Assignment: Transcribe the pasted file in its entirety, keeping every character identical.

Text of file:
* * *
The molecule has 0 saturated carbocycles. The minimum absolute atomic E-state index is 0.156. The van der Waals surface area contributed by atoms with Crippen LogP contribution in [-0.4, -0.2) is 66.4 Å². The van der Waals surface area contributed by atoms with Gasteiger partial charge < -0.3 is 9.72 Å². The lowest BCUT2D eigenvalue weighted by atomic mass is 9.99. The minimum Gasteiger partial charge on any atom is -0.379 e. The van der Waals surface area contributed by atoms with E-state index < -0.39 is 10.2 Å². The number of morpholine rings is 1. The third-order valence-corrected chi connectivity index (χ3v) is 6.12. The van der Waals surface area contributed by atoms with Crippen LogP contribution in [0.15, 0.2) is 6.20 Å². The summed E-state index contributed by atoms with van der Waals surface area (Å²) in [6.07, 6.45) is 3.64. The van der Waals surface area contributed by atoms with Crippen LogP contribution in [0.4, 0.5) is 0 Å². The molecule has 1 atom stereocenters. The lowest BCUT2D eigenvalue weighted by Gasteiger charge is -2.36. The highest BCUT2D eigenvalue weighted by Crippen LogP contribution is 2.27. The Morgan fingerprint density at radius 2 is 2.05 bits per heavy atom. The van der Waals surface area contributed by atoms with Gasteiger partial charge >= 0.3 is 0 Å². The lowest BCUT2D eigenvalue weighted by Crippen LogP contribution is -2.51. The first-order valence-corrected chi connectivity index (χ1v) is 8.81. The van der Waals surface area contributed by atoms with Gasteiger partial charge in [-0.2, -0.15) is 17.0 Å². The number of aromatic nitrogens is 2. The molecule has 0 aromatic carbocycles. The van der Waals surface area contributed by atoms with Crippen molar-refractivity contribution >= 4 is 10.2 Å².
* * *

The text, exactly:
The molecule has 0 saturated carbocycles. The minimum absolute atomic E-state index is 0.156. The van der Waals surface area contributed by atoms with Crippen LogP contribution in [-0.4, -0.2) is 66.4 Å². The van der Waals surface area contributed by atoms with Gasteiger partial charge < -0.3 is 9.72 Å². The lowest BCUT2D eigenvalue weighted by atomic mass is 9.99. The minimum Gasteiger partial charge on any atom is -0.379 e. The van der Waals surface area contributed by atoms with E-state index < -0.39 is 10.2 Å². The number of morpholine rings is 1. The third-order valence-corrected chi connectivity index (χ3v) is 6.12. The van der Waals surface area contributed by atoms with Crippen LogP contribution in [0.15, 0.2) is 6.20 Å². The summed E-state index contributed by atoms with van der Waals surface area (Å²) in [6.07, 6.45) is 3.64. The van der Waals surface area contributed by atoms with Crippen LogP contribution in [0.4, 0.5) is 0 Å². The molecule has 1 atom stereocenters. The lowest BCUT2D eigenvalue weighted by Gasteiger charge is -2.36. The highest BCUT2D eigenvalue weighted by Crippen LogP contribution is 2.27. The Morgan fingerprint density at radius 2 is 2.05 bits per heavy atom. The van der Waals surface area contributed by atoms with Gasteiger partial charge >= 0.3 is 0 Å². The lowest BCUT2D eigenvalue weighted by Crippen LogP contribution is -2.51. The first-order valence-corrected chi connectivity index (χ1v) is 8.81. The van der Waals surface area contributed by atoms with Gasteiger partial charge in [-0.2, -0.15) is 17.0 Å². The number of aromatic nitrogens is 2. The molecule has 0 aromatic carbocycles. The van der Waals surface area contributed by atoms with Crippen molar-refractivity contribution >= 4 is 10.2 Å².